Leisure-longing is an endeavor known by little, as it is rarely intersected with an art viewing encounter. Phenomenology, being of awareness, could be perceived as boring (possibly even more boring through its acknowledgment) though whoever it was that said that boring is counter-effective should, in this instance, reconsider. Painting is as useful as is standing in a shower until the water runs cold or stirring pasta until the water comes to a boil on its own (I mean this in the best of ways). A realization has to be made at some point down the road. Leisure as a tool for non-literal thought posits an intuitive breakthrough that these four artists have laid their collective finger on.
Upon entering Longing for Leisure, it is easy to find yourself dissatisfied with the lack of imagery with which you are presented. One sees a few larger-scale (around 4×5’) paintings to the left and back-left, a smaller-scaled work and a few vinyl prints next to and in the front two window displays. Leaving the gallery, what I can remember most of the show is that much of the work was spaghetti themed and that there was a large painting of a man who is also a ship, smoking a cigarette. In the center of the space sits an enlarged, navy coffee lid with stirrers (all produced with a CNC mill). Lastly, one is to pick up a poetic gallery text accompanied with a list of the artists and their respective works.
This poetic preface to the exhibition is important in its failure to spark any ‘interest’ on the readers’ part. One observes the space and then, confused, turns to the text to attempt to put a name to an image. We read the preface and finish, perhaps maybe even more unaided in answering the question ‘what is this about?’
Maybe we knew the answer to that question and then we forgot it, and now, at this exhibition, we are trying to remember it. In considering ‘remembrance’ and ‘awareness’, we have lost touch just as the person (who is described in the short story in the gallery text) could not remember the note inscribed on the ripped piece of paper they lost between pants transfers (even though it was of most importance to them).
A risk is being taken in that this show walks a very fine line between being ‘interesting because it is seemingly boring’, or just being ‘boring in and of itself.’ I am trying to remember what exactly it was that I saw in the show and why I found it so fascinating, but it is escaping me. This isn’t necessarily detrimental to the show as much as it is a merit to its execution; its comfort in being forgettable. The show allows itself to become a backdrop and reemerges when I’m in the shower, or cooking pasta. I think that is especially beautiful.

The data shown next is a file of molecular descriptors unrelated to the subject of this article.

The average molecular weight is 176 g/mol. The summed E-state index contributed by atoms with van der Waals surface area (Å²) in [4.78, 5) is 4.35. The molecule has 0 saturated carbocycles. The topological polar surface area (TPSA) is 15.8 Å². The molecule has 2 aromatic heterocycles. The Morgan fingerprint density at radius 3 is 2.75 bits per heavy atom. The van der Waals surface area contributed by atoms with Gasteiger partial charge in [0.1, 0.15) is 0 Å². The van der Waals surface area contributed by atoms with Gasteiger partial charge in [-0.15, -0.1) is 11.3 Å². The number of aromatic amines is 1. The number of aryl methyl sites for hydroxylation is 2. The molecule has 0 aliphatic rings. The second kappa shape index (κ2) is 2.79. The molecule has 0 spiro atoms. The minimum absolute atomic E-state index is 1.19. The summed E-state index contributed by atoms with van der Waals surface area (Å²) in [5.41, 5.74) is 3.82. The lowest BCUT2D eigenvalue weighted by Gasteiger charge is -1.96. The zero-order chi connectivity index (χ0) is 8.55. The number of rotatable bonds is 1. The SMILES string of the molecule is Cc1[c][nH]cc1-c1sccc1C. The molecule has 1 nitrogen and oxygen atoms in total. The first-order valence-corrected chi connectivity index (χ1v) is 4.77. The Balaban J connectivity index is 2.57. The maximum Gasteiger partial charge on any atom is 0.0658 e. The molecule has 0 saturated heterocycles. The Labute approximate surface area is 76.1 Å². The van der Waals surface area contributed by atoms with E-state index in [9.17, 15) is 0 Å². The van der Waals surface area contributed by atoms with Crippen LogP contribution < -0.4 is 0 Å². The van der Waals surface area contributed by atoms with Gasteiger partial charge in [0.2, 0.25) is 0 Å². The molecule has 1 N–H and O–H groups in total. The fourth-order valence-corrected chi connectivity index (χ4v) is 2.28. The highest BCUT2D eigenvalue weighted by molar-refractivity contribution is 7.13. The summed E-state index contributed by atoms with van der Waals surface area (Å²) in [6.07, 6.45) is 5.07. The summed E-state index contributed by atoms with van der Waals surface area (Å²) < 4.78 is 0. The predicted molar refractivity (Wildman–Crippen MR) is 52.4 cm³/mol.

When trying to remember some thing, the more effort one exerts in remembering, the more the Thing escapes them. The inversion of this would be: the thing is most likely to present itself when we are not trying to remember or put our finger on it.
The moment we enter Longing for Leisure, we experience neither side of this coin but perhaps something between. We enter expecting to realize the thing that we have not yet realized. This prospective realization is unable to actualize itself through our concurrent attempts to grasp this thing. e.g. By attempting to remember the name of an actor, the further the name seems to drift to the back of your head; you realize that you need to not think of the search for the name in order for the name to naturally re-emerge.
At Longing, for Leisure, we have been assigned the task of the I can’t remember, which posits as much of a question as it does an answer (throughit being the answer to a different question than the original one (what is this show all about?), and that same answer owing its Aha!-moment from the original question itself). To jump off the diving board harder is to only be drawn further into the enigma to which this show is presenting to us. Perhaps one would have to sit around and drink beer until one remembers.
(Longing For Leisure is installed through June 20 at Open Space, 512 W. Franklin Street)